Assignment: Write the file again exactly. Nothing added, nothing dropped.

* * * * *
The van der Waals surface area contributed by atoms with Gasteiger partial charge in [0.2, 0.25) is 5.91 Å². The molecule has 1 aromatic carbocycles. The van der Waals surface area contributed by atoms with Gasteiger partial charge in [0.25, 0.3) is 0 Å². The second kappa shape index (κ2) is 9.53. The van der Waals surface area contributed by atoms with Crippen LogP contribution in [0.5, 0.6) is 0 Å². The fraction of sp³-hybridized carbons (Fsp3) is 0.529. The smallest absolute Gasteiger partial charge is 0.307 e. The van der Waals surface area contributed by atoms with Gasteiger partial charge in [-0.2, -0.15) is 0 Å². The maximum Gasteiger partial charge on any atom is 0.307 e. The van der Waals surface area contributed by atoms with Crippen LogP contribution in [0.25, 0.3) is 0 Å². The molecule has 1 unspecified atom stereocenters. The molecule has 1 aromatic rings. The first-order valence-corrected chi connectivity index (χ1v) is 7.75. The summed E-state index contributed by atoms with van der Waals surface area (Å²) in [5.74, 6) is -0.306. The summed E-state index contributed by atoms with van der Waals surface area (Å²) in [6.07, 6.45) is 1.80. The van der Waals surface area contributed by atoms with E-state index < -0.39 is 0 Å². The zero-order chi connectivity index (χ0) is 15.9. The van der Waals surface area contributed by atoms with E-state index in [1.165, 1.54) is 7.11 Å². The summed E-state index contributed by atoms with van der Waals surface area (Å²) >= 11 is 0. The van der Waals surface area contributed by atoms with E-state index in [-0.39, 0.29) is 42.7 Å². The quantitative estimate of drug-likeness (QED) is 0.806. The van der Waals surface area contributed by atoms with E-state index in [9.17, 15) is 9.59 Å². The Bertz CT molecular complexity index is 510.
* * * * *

The van der Waals surface area contributed by atoms with Gasteiger partial charge in [0.2, 0.25) is 5.91 Å². The molecule has 1 aromatic carbocycles. The van der Waals surface area contributed by atoms with Gasteiger partial charge in [0.25, 0.3) is 0 Å². The second kappa shape index (κ2) is 9.53. The van der Waals surface area contributed by atoms with Crippen LogP contribution in [0.5, 0.6) is 0 Å². The fraction of sp³-hybridized carbons (Fsp3) is 0.529. The smallest absolute Gasteiger partial charge is 0.307 e. The van der Waals surface area contributed by atoms with Gasteiger partial charge in [-0.2, -0.15) is 0 Å². The maximum Gasteiger partial charge on any atom is 0.307 e. The van der Waals surface area contributed by atoms with Crippen LogP contribution in [0.25, 0.3) is 0 Å². The molecule has 1 unspecified atom stereocenters. The molecule has 1 aromatic rings. The first-order valence-corrected chi connectivity index (χ1v) is 7.75. The summed E-state index contributed by atoms with van der Waals surface area (Å²) in [5.74, 6) is -0.306. The summed E-state index contributed by atoms with van der Waals surface area (Å²) in [6.07, 6.45) is 1.80. The van der Waals surface area contributed by atoms with E-state index < -0.39 is 0 Å². The zero-order chi connectivity index (χ0) is 15.9. The van der Waals surface area contributed by atoms with E-state index in [1.165, 1.54) is 7.11 Å². The summed E-state index contributed by atoms with van der Waals surface area (Å²) >= 11 is 0. The van der Waals surface area contributed by atoms with E-state index in [-0.39, 0.29) is 42.7 Å². The quantitative estimate of drug-likeness (QED) is 0.806. The van der Waals surface area contributed by atoms with E-state index in [9.17, 15) is 9.59 Å². The Bertz CT molecular complexity index is 510.